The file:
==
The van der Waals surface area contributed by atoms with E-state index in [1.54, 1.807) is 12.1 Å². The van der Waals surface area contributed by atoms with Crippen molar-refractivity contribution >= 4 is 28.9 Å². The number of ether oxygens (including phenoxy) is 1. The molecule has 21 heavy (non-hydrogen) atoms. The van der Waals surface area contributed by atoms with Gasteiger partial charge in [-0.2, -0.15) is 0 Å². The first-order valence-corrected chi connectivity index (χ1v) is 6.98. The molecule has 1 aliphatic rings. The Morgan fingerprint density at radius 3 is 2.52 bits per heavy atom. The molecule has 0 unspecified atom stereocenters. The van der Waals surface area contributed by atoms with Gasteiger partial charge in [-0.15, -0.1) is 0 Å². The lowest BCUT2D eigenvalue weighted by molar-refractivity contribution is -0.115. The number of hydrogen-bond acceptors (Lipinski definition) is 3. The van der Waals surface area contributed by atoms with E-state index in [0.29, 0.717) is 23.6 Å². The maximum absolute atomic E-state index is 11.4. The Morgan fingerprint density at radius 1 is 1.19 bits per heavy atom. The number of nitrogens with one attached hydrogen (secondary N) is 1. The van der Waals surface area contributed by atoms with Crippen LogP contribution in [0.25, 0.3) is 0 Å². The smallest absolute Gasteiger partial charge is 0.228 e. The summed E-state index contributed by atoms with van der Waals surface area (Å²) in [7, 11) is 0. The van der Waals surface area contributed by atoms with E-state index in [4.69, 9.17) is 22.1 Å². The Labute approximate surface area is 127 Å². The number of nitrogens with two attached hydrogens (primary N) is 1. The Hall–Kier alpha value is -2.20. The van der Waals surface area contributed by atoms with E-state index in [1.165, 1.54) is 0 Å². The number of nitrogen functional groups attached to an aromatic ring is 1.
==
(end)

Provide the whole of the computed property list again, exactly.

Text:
The van der Waals surface area contributed by atoms with E-state index in [1.54, 1.807) is 12.1 Å². The van der Waals surface area contributed by atoms with Crippen molar-refractivity contribution >= 4 is 28.9 Å². The number of ether oxygens (including phenoxy) is 1. The molecule has 21 heavy (non-hydrogen) atoms. The van der Waals surface area contributed by atoms with Gasteiger partial charge in [-0.2, -0.15) is 0 Å². The first-order valence-corrected chi connectivity index (χ1v) is 6.98. The molecule has 1 aliphatic rings. The Morgan fingerprint density at radius 3 is 2.52 bits per heavy atom. The molecule has 0 unspecified atom stereocenters. The van der Waals surface area contributed by atoms with Gasteiger partial charge in [-0.15, -0.1) is 0 Å². The lowest BCUT2D eigenvalue weighted by molar-refractivity contribution is -0.115. The number of hydrogen-bond acceptors (Lipinski definition) is 3. The van der Waals surface area contributed by atoms with E-state index in [0.29, 0.717) is 23.6 Å². The maximum absolute atomic E-state index is 11.4. The Morgan fingerprint density at radius 1 is 1.19 bits per heavy atom. The number of nitrogens with one attached hydrogen (secondary N) is 1. The van der Waals surface area contributed by atoms with Crippen LogP contribution in [0.25, 0.3) is 0 Å². The smallest absolute Gasteiger partial charge is 0.228 e. The summed E-state index contributed by atoms with van der Waals surface area (Å²) in [7, 11) is 0. The van der Waals surface area contributed by atoms with E-state index in [4.69, 9.17) is 22.1 Å². The Labute approximate surface area is 127 Å². The number of nitrogens with two attached hydrogens (primary N) is 1. The Hall–Kier alpha value is -2.20. The van der Waals surface area contributed by atoms with E-state index in [1.165, 1.54) is 0 Å². The number of nitrogen functional groups attached to an aromatic ring is 1.